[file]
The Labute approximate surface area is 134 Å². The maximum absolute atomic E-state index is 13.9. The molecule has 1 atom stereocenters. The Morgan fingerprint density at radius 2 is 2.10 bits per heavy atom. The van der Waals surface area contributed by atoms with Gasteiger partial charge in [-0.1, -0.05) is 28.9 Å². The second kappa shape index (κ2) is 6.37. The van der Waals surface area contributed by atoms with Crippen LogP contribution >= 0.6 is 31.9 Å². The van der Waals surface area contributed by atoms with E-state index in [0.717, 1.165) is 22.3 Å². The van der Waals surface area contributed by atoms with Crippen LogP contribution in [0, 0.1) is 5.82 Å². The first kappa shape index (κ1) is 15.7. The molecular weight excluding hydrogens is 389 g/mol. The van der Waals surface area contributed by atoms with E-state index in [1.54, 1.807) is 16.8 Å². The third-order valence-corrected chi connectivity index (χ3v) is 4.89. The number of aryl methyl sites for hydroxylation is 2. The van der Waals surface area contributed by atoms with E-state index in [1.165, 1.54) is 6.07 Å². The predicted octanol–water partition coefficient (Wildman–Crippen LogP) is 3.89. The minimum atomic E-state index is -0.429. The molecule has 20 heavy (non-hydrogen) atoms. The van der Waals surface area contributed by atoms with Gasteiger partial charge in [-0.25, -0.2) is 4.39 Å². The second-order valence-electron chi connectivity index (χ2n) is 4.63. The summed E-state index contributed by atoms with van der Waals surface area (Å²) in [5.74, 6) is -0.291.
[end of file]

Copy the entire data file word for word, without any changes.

The Labute approximate surface area is 134 Å². The maximum absolute atomic E-state index is 13.9. The molecule has 1 atom stereocenters. The Morgan fingerprint density at radius 2 is 2.10 bits per heavy atom. The van der Waals surface area contributed by atoms with Gasteiger partial charge in [-0.1, -0.05) is 28.9 Å². The second kappa shape index (κ2) is 6.37. The van der Waals surface area contributed by atoms with Crippen LogP contribution >= 0.6 is 31.9 Å². The van der Waals surface area contributed by atoms with E-state index in [0.717, 1.165) is 22.3 Å². The van der Waals surface area contributed by atoms with Crippen LogP contribution in [0, 0.1) is 5.82 Å². The first kappa shape index (κ1) is 15.7. The molecular weight excluding hydrogens is 389 g/mol. The van der Waals surface area contributed by atoms with E-state index in [1.54, 1.807) is 16.8 Å². The third-order valence-corrected chi connectivity index (χ3v) is 4.89. The number of aryl methyl sites for hydroxylation is 2. The van der Waals surface area contributed by atoms with E-state index in [1.165, 1.54) is 6.07 Å². The predicted octanol–water partition coefficient (Wildman–Crippen LogP) is 3.89. The minimum atomic E-state index is -0.429. The molecule has 20 heavy (non-hydrogen) atoms. The van der Waals surface area contributed by atoms with Gasteiger partial charge in [-0.25, -0.2) is 4.39 Å². The second-order valence-electron chi connectivity index (χ2n) is 4.63. The summed E-state index contributed by atoms with van der Waals surface area (Å²) in [5.74, 6) is -0.291.